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Education Programming

Kentucky: Programming Language = Foreign Language 426

Posted by timothy
from the take-exciting-vacations-to-$place dept.
jackb_guppy writes with word that "Legislation that would let students use computer programming courses to satisfy foreign-language requirements in public schools moved forward in the Kentucky Senate on Thursday." From the article: "Kentucky students must earn 22 credits to graduate high school, but 15 of those credits represent requirements for math, science, social studies and English — and college prerequisites call on students to have two credits of foreign language, [state senator David] Givens said. Meanwhile, Givens pointed to national statistics showing that less than 2.4 percent of college students graduate with a degree in computer science despite a high demand in the market and jobs that start with $60,000 salaries."
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Kentucky: Programming Language = Foreign Language

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  • by innocent_white_lamb (151825) on Saturday January 25, 2014 @05:29PM (#46068855)

    Good to know if I ever need a federal government job...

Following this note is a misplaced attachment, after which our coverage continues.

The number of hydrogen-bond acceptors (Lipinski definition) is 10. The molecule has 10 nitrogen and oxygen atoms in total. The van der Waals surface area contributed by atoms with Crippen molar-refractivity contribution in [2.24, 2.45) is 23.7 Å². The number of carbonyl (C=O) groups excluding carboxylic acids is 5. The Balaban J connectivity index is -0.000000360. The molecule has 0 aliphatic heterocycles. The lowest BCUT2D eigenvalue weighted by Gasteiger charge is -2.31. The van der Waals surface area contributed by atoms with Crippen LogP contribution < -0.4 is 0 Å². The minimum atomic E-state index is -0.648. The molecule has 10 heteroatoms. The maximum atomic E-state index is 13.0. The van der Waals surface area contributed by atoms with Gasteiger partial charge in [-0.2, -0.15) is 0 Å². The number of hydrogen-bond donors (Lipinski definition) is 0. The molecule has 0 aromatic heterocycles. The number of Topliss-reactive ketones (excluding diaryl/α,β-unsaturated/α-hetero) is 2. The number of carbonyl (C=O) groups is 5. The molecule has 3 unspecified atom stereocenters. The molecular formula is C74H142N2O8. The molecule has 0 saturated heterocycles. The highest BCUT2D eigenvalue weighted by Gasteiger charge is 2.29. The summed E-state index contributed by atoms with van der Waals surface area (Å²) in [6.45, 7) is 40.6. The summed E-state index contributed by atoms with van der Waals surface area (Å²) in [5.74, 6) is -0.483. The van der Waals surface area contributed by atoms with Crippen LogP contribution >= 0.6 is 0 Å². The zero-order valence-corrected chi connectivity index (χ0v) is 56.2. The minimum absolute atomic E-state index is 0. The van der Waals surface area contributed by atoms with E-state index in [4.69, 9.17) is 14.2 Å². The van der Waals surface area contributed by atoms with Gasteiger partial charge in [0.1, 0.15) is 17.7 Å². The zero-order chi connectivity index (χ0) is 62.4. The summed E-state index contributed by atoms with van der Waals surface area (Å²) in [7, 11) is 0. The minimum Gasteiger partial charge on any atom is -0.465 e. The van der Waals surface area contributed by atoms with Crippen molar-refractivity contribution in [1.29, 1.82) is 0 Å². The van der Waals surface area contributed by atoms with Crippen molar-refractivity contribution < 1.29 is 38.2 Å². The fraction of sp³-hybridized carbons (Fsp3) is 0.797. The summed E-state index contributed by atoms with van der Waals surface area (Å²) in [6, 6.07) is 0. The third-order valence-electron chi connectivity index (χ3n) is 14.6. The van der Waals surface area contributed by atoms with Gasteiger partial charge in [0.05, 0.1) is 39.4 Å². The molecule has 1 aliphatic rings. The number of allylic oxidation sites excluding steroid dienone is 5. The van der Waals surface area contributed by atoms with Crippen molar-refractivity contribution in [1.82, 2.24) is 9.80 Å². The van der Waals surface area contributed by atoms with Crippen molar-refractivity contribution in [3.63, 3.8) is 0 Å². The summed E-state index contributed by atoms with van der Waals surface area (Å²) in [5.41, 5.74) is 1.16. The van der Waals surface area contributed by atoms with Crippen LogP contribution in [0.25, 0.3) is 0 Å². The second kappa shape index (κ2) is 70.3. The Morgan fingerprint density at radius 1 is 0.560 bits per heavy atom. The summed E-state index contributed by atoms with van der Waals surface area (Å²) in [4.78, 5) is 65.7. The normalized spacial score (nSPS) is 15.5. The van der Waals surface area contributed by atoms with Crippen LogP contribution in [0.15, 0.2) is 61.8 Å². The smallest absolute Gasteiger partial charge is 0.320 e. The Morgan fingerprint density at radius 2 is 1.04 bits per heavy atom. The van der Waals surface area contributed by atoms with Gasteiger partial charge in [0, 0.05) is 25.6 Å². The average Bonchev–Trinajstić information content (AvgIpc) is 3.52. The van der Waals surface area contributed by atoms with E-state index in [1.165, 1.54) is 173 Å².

Sheesh.

    This is either someone trying to beat the system, or perhaps the system beating itself to some degree. Why is the plain meaning of "foreign language" in an English-speaking country even up for debate?

  • 2.4% duh (Score:4, Insightful)

    by danomatika (1977210) on Saturday January 25, 2014 @05:33PM (#46068877)

    national statistics showing that less than 2.4 percent of college students graduate with a degree in computer science

    Only 2.4% percent, well yeah ... it's only CS people. Since when did technology development only depend on CS graduates? Last I checked, there are more and more focus/applied degrees every year which would probably take care of a good number of those positions. Not every job needs a theoretical background, and all of those job postings for "App Developers" probably don't require a hardcore degree a this point ...

  • by johnjaydk (584895) on Saturday January 25, 2014 @05:49PM (#46068989)

    Why is there a foreign language requirement anyway?